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Same as in the How do I check the valuation of a property? FAQ.
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View the 2016 Tax Rates.
100% of full and fair cash value.
The courts have defined this phrase to mean "current market value." Thus, in determining value, the Assessors seek to approximate what property would sell for on the open market, with an acceptable range of error.
You can either call or come into the Assessor's office with the property location or owner’s name; or use the Patriot Properties site.
Yes. The Assessor's office lists a book and page reference on the property record card for most of the properties. If the information is not available through our office, you would have to contact the Franklin County Registry of Deeds, located in Greenfield or go to the Registry of Deeds. You would need the year of the sale, and the name of either the buyer or the seller.
Yes, you can find this information by either calling or coming in to our office or visiting the Registry of Deeds.
Yes. The Assessor's office creates these reports based on transfer information received from the Registry of Deeds. The reports are available at the counter.
The change of address forms are available on our town website or in the Assessors' Office. Please contact the Assessors' Office
The assessment date is the January 1st preceding the fiscal year. New construction (i.e. new homes, additions, sheds, decks, etc.) is assessed as of July 1st.
The name on the tax bill is the record owner(s) as of January 1st preceding the fiscal year.
As stated above the bills are shown with the record owner as of January 1st. Therefore, any transfer between January 2nd and December 31st will not be reflected on any tax bills until the following July 1st. However, if someone contacts our office for the current ownership, the new owner information will be provided.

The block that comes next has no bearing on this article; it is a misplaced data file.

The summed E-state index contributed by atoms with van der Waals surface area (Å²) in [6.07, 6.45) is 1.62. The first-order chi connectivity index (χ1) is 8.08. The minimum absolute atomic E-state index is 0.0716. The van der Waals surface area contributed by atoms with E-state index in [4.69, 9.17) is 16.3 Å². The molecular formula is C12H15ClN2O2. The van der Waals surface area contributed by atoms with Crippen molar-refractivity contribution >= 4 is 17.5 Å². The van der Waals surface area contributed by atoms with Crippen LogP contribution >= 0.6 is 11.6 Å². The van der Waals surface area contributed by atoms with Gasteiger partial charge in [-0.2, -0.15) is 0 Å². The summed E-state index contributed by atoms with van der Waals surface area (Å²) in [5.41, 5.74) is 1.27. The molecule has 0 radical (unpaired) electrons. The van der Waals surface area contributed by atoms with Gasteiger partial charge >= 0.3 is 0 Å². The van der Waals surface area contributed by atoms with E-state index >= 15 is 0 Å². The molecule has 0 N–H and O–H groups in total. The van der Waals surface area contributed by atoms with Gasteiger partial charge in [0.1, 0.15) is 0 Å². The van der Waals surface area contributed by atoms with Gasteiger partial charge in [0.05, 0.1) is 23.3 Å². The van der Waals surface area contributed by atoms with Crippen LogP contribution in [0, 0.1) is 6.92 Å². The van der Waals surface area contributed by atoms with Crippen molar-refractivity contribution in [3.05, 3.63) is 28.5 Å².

The only ways to change a name on a property/tax bill is to either record a new deed or to provide the Assessor's office with a probated will.
Currently the Tax Collector's office mails the bill semi annually.
Tax bills are due 30 days from the date of issue.
You must file by the due date of your 1st half actual tax bill.
Anyone who feels overvalued or exempt is eligible to file for an abatement. However, you should ask yourself these questions before filing:
Also, keep in mind that you are appealing your assessment, not your taxes. Therefore you must pay your taxes pending your appeal. The office staff will be happy to assist you. No appointment is necessary to review your property record card.
You must file your application in the Assessors' office for each piece of property.
You may get the application on our town website or at the Assessor's Office.
Abatement filings and abatement amounts are public records. However, individual abatement applications are not available to the public for inspection under the public records law.
You can file an appeal within 3 months of the date of denial to the:
Appellate Tax Board (ATB)100 Cambridge Street Suite 200Boston, MA 02114Phone: 617-727-3100
Call the ATB for an application; or use the link to the ATB website. The application is not difficult to complete, and the ATB is more than fair to homeowners. However, your case may not occur for a year or so.
You will receive a notice indicating the amount of the abatement in tax dollars.
Divide the abatement amount by the tax rate.